Publication Date

2012-08-08

Availability

Embargoed

Embargo Period

2014-08-08

Degree Type

Dissertation

Degree Name

Doctor of Philosophy (PHD)

Department

Neuroscience (Medicine)

Date of Defense

2012-04-06

First Committee Member

Carlos T. Moraes

Second Committee Member

Gavriel David

Third Committee Member

Antonio Barrientos

Fourth Committee Member

Giovanni Manfredi

Fifth Committee Member

Stephan Zuchner

Abstract

Mitochondrial DNA (mtDNA) damage and oxidative phosphorylation deficiency have been associated with neurodegenerative disease and aging. I hypothesized that different neuronal populations handle the respiratory chain dysfunctions differently and that different cell types also mediate different responses to mtDNA damage. We used a transgenic mouse model under the tetracycline response system to temporally and spatially control the expression of a mitochondrial-targeted restriction endonuclease, mito-PstI. Using different neuronal drivers to induce the expression of mito-PstI, we were able to elicit mtDNA double strand break damage causing an OXPHOS deficiency in vivo (Chapter 2 and 3). We then were able to follow the progressive neurodegenerative events as a result of the mitochondrial dysfunction to discover that certain neuroanatomical regions were more susceptible to OXPHOS deficiency (Chapter 2). We also observed that mitochondrial dysfunction selectively impairs axonal processes before cell bodies leading to behavioral deficits prior to complete neuronal demise (Chapter 3). Finally, we developed a ubiquitous systemic model under the Rosa26 promoter to examine how different cell types handle transient mtDNA damage (Chapter 4). Our animals had a progressive premature aging phenotype; however, we could not attribute our phenotypes to the mtDNA deletions commonly thought to participate in the aging process. We discovered a novel p53 transcriptional response after mtDNA damage that may directly or partially account for the cellular senescence present in these mice later in life. In conclusion, we demonstrate that mitochondrial decline and mtDNA damage impacts different cell types in different ways. Future studies need to concentrate on how other neuronal and glial cell types are impacted by mitochondrial decline, and how p53 signals from the mitochondria to the nucleus.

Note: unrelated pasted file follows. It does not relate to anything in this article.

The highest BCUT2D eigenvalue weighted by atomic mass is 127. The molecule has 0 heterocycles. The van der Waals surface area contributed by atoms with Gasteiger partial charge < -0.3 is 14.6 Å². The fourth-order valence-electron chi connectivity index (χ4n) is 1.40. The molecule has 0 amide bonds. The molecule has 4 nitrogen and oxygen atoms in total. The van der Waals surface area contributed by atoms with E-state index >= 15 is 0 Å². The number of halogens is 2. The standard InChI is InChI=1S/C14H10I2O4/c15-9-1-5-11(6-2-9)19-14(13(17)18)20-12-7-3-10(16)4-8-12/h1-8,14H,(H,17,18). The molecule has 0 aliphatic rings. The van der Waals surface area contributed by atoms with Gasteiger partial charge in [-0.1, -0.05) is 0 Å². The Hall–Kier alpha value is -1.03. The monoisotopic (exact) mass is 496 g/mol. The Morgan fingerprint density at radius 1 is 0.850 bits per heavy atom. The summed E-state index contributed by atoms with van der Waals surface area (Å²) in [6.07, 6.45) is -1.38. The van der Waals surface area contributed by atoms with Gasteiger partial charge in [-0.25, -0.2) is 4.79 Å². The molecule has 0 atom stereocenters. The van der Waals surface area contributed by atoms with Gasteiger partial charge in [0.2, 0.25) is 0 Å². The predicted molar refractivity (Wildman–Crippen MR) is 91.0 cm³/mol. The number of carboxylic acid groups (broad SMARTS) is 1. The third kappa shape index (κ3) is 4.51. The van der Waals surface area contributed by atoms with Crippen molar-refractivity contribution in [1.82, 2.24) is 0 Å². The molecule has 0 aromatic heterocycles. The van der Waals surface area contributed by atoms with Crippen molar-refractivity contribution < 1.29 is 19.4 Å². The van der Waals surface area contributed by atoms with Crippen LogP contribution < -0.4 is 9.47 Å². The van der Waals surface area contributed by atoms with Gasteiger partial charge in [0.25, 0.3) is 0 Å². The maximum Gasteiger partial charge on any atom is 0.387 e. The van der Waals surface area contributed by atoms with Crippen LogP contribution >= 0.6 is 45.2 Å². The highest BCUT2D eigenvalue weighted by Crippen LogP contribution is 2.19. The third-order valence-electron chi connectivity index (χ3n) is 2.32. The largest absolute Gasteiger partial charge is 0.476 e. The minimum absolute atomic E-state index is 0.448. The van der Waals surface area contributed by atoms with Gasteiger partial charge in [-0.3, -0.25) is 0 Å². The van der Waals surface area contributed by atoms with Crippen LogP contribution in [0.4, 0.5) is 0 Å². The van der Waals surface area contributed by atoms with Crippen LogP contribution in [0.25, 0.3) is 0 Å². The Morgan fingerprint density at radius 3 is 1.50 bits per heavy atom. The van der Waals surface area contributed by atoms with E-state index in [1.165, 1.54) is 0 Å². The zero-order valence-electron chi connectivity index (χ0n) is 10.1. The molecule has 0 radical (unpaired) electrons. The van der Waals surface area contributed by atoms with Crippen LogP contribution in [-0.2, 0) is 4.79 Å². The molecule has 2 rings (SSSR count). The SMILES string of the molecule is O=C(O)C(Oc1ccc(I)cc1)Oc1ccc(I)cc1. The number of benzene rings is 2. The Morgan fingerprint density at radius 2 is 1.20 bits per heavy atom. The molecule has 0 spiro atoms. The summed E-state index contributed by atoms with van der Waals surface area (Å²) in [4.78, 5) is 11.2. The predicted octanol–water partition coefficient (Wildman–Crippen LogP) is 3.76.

Keywords

Mitochondria; Striatum; Oxidative Phosphorylation; Mitochondrial DNA; p53; Parkinson's disease

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